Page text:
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New England Power Pool and ISO New England Inc.




Docket Nos. ER03-1141-002 and EL03-222-002 (not consolidated)





Pursuant to the Commission's November 4, 2003 and November 17, 2003 public notices, the Maine Public Utilities Commission (MPUC), Pinpoint Power, the Rhode Island Attorney General, the Rhode Island Public Utilities Commission, the Rhode Island Division of Public Utilities and Carriers, the Maine Public Advocate, NRG Energy, Inc. and Gen Power, LLC, all intervenors herein (collectively "Coalition Supporting Beneficiary Funding" or "Coalition"), hereby submit comments on the data responses filed jointly by the New England Power Pool (NEPOOL) and ISO New England (ISO-NE) (hereinafter collectively referred to as "NEPOOL") on October 29, 2003.  Specifically, the Coalition observes that the responses support the Coalition's contentions that (1) there is no significant difference between the current methodology which the Commission has found to be flawed and the proposed TCA amendments; (2) there is no basis for grandfathering the current socialization cost allocation methodology for projects not under construction as of the date of Standard Market Design (SMD) implementation or alternatively the filing date of the Coalition Complaint; and (3) there is no opportunity to challenge before the Commission the inclusion of a project in the RTEP or the determination to socialize the costs of the upgrade.  In addition, the Coalition addresses specific failings in the Data Responses.

I.                  BACKGROUND

On July 31, 2003, NEPOOL filed proposed amendments to the NEPOOL Tariff and the Restated NEPOOL Agreement to implement a proposal for transmission cost allocation (TCA Amendments).  On August 21, 2003, the Maine Public Utilities Commission, the Rhode Island Public Utilities Commission, the Rhode Island Division of Public Utilities and Carriers, the Rhode Island Attorney General, the Maine Public Advocate, Pinpoint Power, NRG Energy, Inc and Gen Power, LLC (collectively referred to as the "Coalition Supporting Beneficiary Funding" or "Coalition") filed a protest to the proposed TCA Amendments.  Also on August 21, 2003, the Coalition filed a Complaint against ISO-NE and NEPOOL proposing to replace the current cost allocation methodology with a new methodology that allocates the majority of upgrade costs to the primary beneficiary while allowing a smaller percentage (25 percent) of upgrade costs to be spread across the region.

On September 29, 2003, the Commission requested additional information from NEPOOL and ISO-NE that it found was required "in order for the Commission to have sufficient information to process [the NEPOOL-ISO TCA Amendment] filing."  The same questions were issued in the Coalition Complaint docket, Docket No. EL03-222-000.  On October 29, 2003, as corrected on November 6, 2003, ISO-NE and NEPOOL (hereinafter NEPOOL) filed responses to the questions.

II.               ARGUMENT

A.                The Data Responses Confirm that Under the Proposed TCA Amendments as well as the Current Cost Allocation Methodology Virtually Every Proposed Upgrade Will Receive Socialized Cost Treatment.

In its TCA filing and answers to protests, NEPOOL and other proponents of the TCA amendments assure the Commission that the TCA proposal does not provide for the socialization of the costs of virtually all upgrades.  However, NEPOOL's data responses prove that the opposite is true.  They also prove that the proposed methodology is not different from the current methodology which the Commission has found to be flawed in an LMP environment.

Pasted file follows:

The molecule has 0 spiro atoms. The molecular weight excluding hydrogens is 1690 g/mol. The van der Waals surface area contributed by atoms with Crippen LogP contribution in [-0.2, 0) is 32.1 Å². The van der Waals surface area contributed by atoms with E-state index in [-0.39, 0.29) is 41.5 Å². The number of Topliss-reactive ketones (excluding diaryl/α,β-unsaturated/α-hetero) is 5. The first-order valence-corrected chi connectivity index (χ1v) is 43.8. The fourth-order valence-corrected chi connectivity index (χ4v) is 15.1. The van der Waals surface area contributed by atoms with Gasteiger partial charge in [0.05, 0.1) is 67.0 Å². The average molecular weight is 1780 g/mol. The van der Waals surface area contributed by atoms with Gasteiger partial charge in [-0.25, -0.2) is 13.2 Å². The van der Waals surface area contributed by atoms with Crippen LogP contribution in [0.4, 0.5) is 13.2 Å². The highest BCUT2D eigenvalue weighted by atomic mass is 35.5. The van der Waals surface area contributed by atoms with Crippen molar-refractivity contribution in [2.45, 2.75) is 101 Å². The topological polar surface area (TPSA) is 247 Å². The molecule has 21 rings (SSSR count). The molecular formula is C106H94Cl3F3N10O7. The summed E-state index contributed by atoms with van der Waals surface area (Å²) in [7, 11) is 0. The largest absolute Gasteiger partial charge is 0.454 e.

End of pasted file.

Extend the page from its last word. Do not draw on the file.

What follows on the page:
In response to Data Request 1(a), NEPOOL admits that all of the projects in RTEP-02 and RTEP-03 (which have an estimated cost of more than $1.3 billion) are deemed to be reliability upgrades, and thus receive socialized cost treatment under both the current and the proposed TCA Amendment methodology.[1]  Thus, as the Coalition stated in its protest, the proposed TCA Amendment's various categories of upgrades are meaningless because virtually any project will qualify as a reliability upgrade and receive socialized cost treatment.

Further, NEPOOL states that the TCA Amendments should be approved because they reflect the status quo even though, in numerous orders, the Commission found the current cost allocation methodology inconsistent with an LMP system and required NEPOOL to file a new cost allocation methodology consistent with LMP.  For example, in response to the Commission's Data Request No. 7 about the provision to challenge the ISO's determination of localized cost and about whether there is a "concomitant procedure for challenging the System Operator's determination of regional costs," NEPOOL explains that there is no concomitant right to challenge the ISO's determination of regional costs because the current tariff does not provide this opportunity.  This is no answer at all where the Commission has found the current methodology to be unsatisfactory in an LMP environment.  NEPOOL cannot reasonably defend a default allocation methodology as being consistent with past practice when the Commission has repeatedly declared that past practice inconsistent with LMP.[2]

Because NEPOOL has failed to justify either the current system or the nearly identical proposed TCA amendments, and the Commission has already found the current system to be unreasonable in an LMP environment, the Commission should replace these flawed methodologies with the fair and workable one proposed by the Coalition.

B.                The Data Responses Confirm That There Is No Rational Basis For Grandfathering The Current Socialization Cost Allocation Methodology For Projects That Were Not Under Construction As Of March 1, 2003 Or Alternatively The Filing Date Of The Coalition Complaint.